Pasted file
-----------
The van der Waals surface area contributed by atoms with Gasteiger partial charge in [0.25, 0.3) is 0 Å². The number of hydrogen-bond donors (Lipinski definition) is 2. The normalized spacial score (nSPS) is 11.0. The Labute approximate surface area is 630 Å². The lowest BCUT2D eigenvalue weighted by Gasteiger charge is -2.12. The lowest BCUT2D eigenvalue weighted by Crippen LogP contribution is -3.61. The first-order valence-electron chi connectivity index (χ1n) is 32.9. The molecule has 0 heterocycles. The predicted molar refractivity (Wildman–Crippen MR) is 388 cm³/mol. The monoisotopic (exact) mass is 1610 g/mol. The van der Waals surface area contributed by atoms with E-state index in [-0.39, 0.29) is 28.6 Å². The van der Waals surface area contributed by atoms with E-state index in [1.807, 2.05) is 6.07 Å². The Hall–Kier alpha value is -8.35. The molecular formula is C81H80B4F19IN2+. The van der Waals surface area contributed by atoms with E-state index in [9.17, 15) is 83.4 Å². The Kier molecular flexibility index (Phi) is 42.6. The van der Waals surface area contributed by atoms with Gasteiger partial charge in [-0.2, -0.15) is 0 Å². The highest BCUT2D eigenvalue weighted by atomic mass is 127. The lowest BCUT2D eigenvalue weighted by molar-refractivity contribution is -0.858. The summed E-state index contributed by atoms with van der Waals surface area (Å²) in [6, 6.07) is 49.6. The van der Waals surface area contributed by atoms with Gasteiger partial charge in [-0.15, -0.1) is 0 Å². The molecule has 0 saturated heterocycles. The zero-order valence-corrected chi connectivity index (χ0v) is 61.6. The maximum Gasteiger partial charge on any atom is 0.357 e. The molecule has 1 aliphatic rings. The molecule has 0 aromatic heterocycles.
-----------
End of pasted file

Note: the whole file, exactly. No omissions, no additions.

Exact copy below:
The van der Waals surface area contributed by atoms with Gasteiger partial charge in [0.25, 0.3) is 0 Å². The number of hydrogen-bond donors (Lipinski definition) is 2. The normalized spacial score (nSPS) is 11.0. The Labute approximate surface area is 630 Å². The lowest BCUT2D eigenvalue weighted by Gasteiger charge is -2.12. The lowest BCUT2D eigenvalue weighted by Crippen LogP contribution is -3.61. The first-order valence-electron chi connectivity index (χ1n) is 32.9. The molecule has 0 heterocycles. The predicted molar refractivity (Wildman–Crippen MR) is 388 cm³/mol. The monoisotopic (exact) mass is 1610 g/mol. The van der Waals surface area contributed by atoms with E-state index in [-0.39, 0.29) is 28.6 Å². The van der Waals surface area contributed by atoms with E-state index in [1.807, 2.05) is 6.07 Å². The Hall–Kier alpha value is -8.35. The molecular formula is C81H80B4F19IN2+. The van der Waals surface area contributed by atoms with E-state index in [9.17, 15) is 83.4 Å². The Kier molecular flexibility index (Phi) is 42.6. The van der Waals surface area contributed by atoms with Gasteiger partial charge in [-0.2, -0.15) is 0 Å². The highest BCUT2D eigenvalue weighted by atomic mass is 127. The lowest BCUT2D eigenvalue weighted by molar-refractivity contribution is -0.858. The summed E-state index contributed by atoms with van der Waals surface area (Å²) in [6, 6.07) is 49.6. The van der Waals surface area contributed by atoms with Gasteiger partial charge in [-0.15, -0.1) is 0 Å². The molecule has 0 saturated heterocycles. The zero-order valence-corrected chi connectivity index (χ0v) is 61.6. The maximum Gasteiger partial charge on any atom is 0.357 e. The molecule has 1 aliphatic rings. The molecule has 0 aromatic heterocycles.